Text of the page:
YOU CAN’T SEE the bunny, but the picosecond laser certainly can. In a lab at Stanford, engineers have set up a weird contraption, hiding a toy bunny behind a T-shaped wall.
IN THE LOW-SLUNG hills of El Salvador, building a house is not an easy task. The land is vulnerable to earthquakes, flooding, volcanic eruptions. The roads are rugged, electricity sparse.
Blindness in many people is caused by diseased rod and cone cells that are responsible for turning light into electric signals.
Manufacturing automation has been common since the 1970s. Advances in technology, including robotics, big data, machine learning, artificial intelligence, and the Internet of Things have improved factory production since then.
With many manufacturing organizations trying to better understand their customers’ needs — and often their customers’ customers’ needs — there is an increasingly need to collect and mine big data and convert it to useful and actionable information.
Artificial intelligence has proven that it can exhibit less-than-desirable behaviors that can seem distinctly human: AI cheats, it can show bias, and it could even lie to you. Now, apparently, it’s subject to random bouts of laughter.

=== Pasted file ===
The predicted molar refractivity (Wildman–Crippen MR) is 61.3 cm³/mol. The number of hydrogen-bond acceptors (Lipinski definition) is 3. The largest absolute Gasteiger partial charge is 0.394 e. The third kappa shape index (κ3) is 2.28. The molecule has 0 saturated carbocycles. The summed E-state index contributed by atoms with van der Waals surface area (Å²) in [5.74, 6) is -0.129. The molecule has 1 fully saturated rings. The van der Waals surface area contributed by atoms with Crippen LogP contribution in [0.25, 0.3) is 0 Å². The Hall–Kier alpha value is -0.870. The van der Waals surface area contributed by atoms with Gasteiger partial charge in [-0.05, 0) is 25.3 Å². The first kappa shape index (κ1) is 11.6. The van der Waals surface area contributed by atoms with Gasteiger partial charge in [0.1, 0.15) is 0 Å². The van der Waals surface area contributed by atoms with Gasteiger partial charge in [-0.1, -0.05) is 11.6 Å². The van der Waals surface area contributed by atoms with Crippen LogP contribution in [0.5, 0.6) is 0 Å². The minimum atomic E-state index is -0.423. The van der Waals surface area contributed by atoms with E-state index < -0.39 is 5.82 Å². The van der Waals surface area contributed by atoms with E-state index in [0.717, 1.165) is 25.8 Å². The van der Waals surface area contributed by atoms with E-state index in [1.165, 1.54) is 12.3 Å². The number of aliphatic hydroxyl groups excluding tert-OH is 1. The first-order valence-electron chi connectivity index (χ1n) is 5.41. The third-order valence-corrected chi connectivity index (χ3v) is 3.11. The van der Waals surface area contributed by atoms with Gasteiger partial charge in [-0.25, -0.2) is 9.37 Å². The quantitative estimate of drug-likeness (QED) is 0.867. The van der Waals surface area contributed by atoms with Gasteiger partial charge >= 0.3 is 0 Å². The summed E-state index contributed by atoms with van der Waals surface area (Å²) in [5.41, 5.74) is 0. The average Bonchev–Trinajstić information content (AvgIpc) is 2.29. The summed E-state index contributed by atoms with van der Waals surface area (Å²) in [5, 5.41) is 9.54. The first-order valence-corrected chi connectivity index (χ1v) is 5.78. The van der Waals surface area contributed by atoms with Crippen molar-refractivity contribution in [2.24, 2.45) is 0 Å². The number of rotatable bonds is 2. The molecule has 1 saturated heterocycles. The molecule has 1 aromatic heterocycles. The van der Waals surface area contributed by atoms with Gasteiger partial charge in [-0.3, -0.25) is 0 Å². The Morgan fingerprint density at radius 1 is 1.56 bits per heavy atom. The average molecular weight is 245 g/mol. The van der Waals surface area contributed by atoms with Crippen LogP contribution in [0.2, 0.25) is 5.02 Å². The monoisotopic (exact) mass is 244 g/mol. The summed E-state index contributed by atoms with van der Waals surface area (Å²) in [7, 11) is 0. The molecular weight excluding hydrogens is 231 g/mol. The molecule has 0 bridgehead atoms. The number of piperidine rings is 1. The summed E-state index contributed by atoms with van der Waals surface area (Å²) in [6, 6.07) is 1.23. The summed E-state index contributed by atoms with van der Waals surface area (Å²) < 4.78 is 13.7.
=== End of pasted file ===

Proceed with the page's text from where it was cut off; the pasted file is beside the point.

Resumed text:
FOR MANY CITIES, here’s the toughest pill to swallow: Their mayors don’t actually have control of their streets.
EVERY DAY AROUND 10m people take an Uber. The company has made ride-hailing commonplace in more than 600 cities in 82 countries.
THE MODERN AUTOMOTIVE era began with a competition. In the early 1890s there was much interest in the emerging technology of horseless carriages, which promised to combine the speed of a train with the flexibility of a horse and the convenience of a bicycle.
IF YOU WANT to buy a fully self-driving car, you may have to wait for another decade.
TRAVELLERS have long envied the birds. In 1842 William Henson, a British lacemaker, somewhat optimistically filed a patent for an “aerial steam carriage”.